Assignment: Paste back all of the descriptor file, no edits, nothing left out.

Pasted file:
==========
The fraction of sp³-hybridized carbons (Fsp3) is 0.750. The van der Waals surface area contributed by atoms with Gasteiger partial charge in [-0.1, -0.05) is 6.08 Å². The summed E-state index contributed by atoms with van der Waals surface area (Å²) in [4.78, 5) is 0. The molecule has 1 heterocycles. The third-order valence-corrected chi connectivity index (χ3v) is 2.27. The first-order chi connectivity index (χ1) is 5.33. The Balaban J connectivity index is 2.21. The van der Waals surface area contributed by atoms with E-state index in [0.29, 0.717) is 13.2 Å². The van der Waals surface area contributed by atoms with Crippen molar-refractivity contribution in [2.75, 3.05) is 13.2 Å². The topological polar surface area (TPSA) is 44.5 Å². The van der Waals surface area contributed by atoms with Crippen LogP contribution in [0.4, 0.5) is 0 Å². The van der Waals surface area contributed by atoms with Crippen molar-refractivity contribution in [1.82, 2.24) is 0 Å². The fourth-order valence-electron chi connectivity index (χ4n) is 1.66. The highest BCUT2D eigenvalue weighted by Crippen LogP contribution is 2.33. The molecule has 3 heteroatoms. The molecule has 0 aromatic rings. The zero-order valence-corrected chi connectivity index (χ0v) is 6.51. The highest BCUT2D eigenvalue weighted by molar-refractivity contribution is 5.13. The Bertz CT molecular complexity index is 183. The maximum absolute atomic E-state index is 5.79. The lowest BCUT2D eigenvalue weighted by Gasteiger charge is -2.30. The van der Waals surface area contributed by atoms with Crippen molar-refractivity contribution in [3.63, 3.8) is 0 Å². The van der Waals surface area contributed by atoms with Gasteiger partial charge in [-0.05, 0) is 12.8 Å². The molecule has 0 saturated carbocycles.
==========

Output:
The fraction of sp³-hybridized carbons (Fsp3) is 0.750. The van der Waals surface area contributed by atoms with Gasteiger partial charge in [-0.1, -0.05) is 6.08 Å². The summed E-state index contributed by atoms with van der Waals surface area (Å²) in [4.78, 5) is 0. The molecule has 1 heterocycles. The third-order valence-corrected chi connectivity index (χ3v) is 2.27. The first-order chi connectivity index (χ1) is 5.33. The Balaban J connectivity index is 2.21. The van der Waals surface area contributed by atoms with E-state index in [0.29, 0.717) is 13.2 Å². The van der Waals surface area contributed by atoms with Crippen molar-refractivity contribution in [2.75, 3.05) is 13.2 Å². The topological polar surface area (TPSA) is 44.5 Å². The van der Waals surface area contributed by atoms with Crippen LogP contribution in [0.4, 0.5) is 0 Å². The van der Waals surface area contributed by atoms with Crippen molar-refractivity contribution in [1.82, 2.24) is 0 Å². The fourth-order valence-electron chi connectivity index (χ4n) is 1.66. The highest BCUT2D eigenvalue weighted by Crippen LogP contribution is 2.33. The molecule has 3 heteroatoms. The molecule has 0 aromatic rings. The zero-order valence-corrected chi connectivity index (χ0v) is 6.51. The highest BCUT2D eigenvalue weighted by molar-refractivity contribution is 5.13. The Bertz CT molecular complexity index is 183. The maximum absolute atomic E-state index is 5.79. The lowest BCUT2D eigenvalue weighted by Gasteiger charge is -2.30. The van der Waals surface area contributed by atoms with Crippen molar-refractivity contribution in [3.63, 3.8) is 0 Å². The van der Waals surface area contributed by atoms with Gasteiger partial charge in [-0.05, 0) is 12.8 Å². The molecule has 0 saturated carbocycles.